With the number of job seekers at historic lows, employers who once could harvest a room full of workers by hanging a sign are carefully cultivating potential employees one person at a time. Milliken recently plucked up three more through its apprenticeship program.
Apprenticeship Carolina, a division of the South Carolina Technical College System, addresses the skilled worker shortage by connecting employers with technical college students in a registered apprenticeship program. Registered apprenticeship provides employers with opportunities to grow their own workforce.
“Throughout the Apprenticeship Carolina history, we have worked with well over 1,000 companies here in South Carolina across all industries who have registered apprenticeship programs, and we’re very proud of that,” said Carla Whitlock, senior apprenticeship consultant, during an apprentice signing event recently at Milliken & Co. in Spartanburg. “And here in the Upstate, the majority of our programs are manufacturing oriented.”
Three students signed commitments to Milliken through the Apprenticeship Carolina program. They were:
- Johnny Deal, who attends Spartanburg Community College and works at Milliken’s Limestone plant in Gaffney
- Andrew Green, who attends Spartanburg Community College and works at Milliken’s Magnolia plant in Blacksburg
- Sam Mickel, who attends Tri-County Technical College and works at Milliken’s Cushman plant in Williamston
“I wanted to take part in Milliken’s apprenticeship program because I wanted to get a head start on my career and gain experience,” Mickel said. “I heard a lot of great things about Milliken, like how seriously they take workplace safety.”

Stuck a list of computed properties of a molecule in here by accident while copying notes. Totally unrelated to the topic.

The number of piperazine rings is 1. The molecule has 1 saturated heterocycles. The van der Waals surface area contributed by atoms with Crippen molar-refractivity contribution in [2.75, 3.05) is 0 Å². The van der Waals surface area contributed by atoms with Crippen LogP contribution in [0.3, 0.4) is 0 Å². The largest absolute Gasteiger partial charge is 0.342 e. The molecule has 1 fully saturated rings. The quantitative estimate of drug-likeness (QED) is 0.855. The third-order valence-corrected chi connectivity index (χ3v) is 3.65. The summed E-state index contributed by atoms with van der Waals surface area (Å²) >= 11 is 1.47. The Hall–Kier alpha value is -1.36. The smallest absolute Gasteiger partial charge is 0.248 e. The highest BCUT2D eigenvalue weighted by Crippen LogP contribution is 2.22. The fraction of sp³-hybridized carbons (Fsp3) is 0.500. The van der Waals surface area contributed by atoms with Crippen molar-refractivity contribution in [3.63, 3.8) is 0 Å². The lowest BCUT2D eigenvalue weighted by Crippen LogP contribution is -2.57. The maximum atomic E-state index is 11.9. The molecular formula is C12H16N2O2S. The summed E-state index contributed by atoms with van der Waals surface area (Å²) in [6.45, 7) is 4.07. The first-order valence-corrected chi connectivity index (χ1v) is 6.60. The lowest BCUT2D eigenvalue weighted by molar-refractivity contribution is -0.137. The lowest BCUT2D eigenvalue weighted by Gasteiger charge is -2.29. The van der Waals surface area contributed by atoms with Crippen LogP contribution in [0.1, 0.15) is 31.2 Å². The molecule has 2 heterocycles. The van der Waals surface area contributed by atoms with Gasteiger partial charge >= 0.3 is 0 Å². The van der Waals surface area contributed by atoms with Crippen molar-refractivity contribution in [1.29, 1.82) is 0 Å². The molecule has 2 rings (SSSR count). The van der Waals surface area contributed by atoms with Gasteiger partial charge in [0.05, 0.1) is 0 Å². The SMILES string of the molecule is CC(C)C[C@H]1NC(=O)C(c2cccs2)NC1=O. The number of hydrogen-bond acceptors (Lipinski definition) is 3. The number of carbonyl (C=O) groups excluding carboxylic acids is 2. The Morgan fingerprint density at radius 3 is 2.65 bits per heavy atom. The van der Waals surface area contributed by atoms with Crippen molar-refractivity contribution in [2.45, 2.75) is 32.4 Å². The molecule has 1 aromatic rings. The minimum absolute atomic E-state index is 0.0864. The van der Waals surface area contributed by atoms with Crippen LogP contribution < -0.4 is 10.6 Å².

Each apprentice is working toward an associate degree related to industrial maintenance and working part-time for Milliken.
“I just really want to stress the importance of apprenticeship at Milliken. This is a new initiative here,” said Kenny Parker, technical workforce manager at Milliken. “This is a great opportunity for us to attract top talent. The signees had options outside of Milliken. They could have signed with any company because the skills they are learning right now in school are in high demand.”
There are 1,009 apprenticeship programs in the state, according to the Apprenticeship Carolina website. All 16 technical colleges in the state participate and all 46 counties are represented.
“We have more than 32,000 South Carolinians who have either completed a registered apprenticeship program or are in the middle of completing an apprenticeship program,” Whitlock said. “That is very exciting, because upon completion they will receive a credential from the U.S. Department of Labor and they also receive credentials in their particular occupations.”
Apprenticeship consultants are available, at no charge to employers, to guide companies through the registered apprenticeship development process from initial information to full recognition in the national Registered Apprenticeship System.